There’s always a smorgasbord of freakiness on the table in Southern California, and Saul Rubin is hungry for more. The Santa Monica College journalism professor has spent the last two years investigating cultural high points such as the annual Laguna Niguel moonfest, in which celebrants drop their pants each time a train passes (twice on the hour, according to Rubin). The moonfest and other aberrational customs, landmarks, visionaries and kooks are handily catalogued in Rubin’s recently published “Southern California Curiosities: Quirky Characters, Roadside Oddities & Other Offbeat Stuff” (The Globe Pequot Press).
Raised in Boston, Rubin, 47, earned a bachelor’s in English and master’s in journalism from UC Berkeley. He moved to Los Angeles in 1986 and took a job as a reporter for Copley Newspapers. Rubin had a column in which “I would do unusual jobs for a day.” Even for feature stories he “would gravitate toward unusual people and places.” A favorite is Antone Martin’s Desert Christ Park in Yucca Valley. “They replicate scenes from the New Testament with 10-foot-tall concrete statues,” he says. “There’s a Sermon on the Mount scene amid the Joshua trees and the desert landscape. It has a really unusual energy.”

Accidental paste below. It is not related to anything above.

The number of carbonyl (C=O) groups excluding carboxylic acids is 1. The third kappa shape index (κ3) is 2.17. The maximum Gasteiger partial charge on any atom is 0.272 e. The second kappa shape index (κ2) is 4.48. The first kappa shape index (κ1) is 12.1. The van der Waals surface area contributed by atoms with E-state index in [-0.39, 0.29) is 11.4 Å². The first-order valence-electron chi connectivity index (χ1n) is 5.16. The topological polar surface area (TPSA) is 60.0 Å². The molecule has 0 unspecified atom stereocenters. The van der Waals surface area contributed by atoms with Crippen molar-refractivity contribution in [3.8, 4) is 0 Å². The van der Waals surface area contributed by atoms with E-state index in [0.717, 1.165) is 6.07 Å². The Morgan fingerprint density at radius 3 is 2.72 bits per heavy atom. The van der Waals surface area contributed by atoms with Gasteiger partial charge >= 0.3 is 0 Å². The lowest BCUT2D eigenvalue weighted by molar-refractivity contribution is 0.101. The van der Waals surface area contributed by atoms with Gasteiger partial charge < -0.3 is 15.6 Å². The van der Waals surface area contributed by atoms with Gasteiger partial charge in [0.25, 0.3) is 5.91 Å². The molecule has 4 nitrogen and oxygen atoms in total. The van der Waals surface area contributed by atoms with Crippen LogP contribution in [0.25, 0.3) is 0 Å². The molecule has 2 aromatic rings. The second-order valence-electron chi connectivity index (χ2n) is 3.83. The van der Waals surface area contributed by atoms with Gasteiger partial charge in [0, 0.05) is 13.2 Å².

The title for strangest, Rubin says, belongs to the Holyland Exhibition in Silver Lake created by Antonia Futterer, an early 20th century Biblical archeologist. “He was the real life Indiana Jones,” Rubin says. “He went to Palestine in the 1920s in search of the golden Ark of the Covenant. He brought back artifacts and opened a Bible school and museum in Silver Lake. He’s dead, but one of his student’s students lives in the house with her daughter. If you call them up, they’ll give you a tour.” With incentives like this, Rubin understandably felt compelled to take on new challenges; a Northern California version of the guide is due this spring.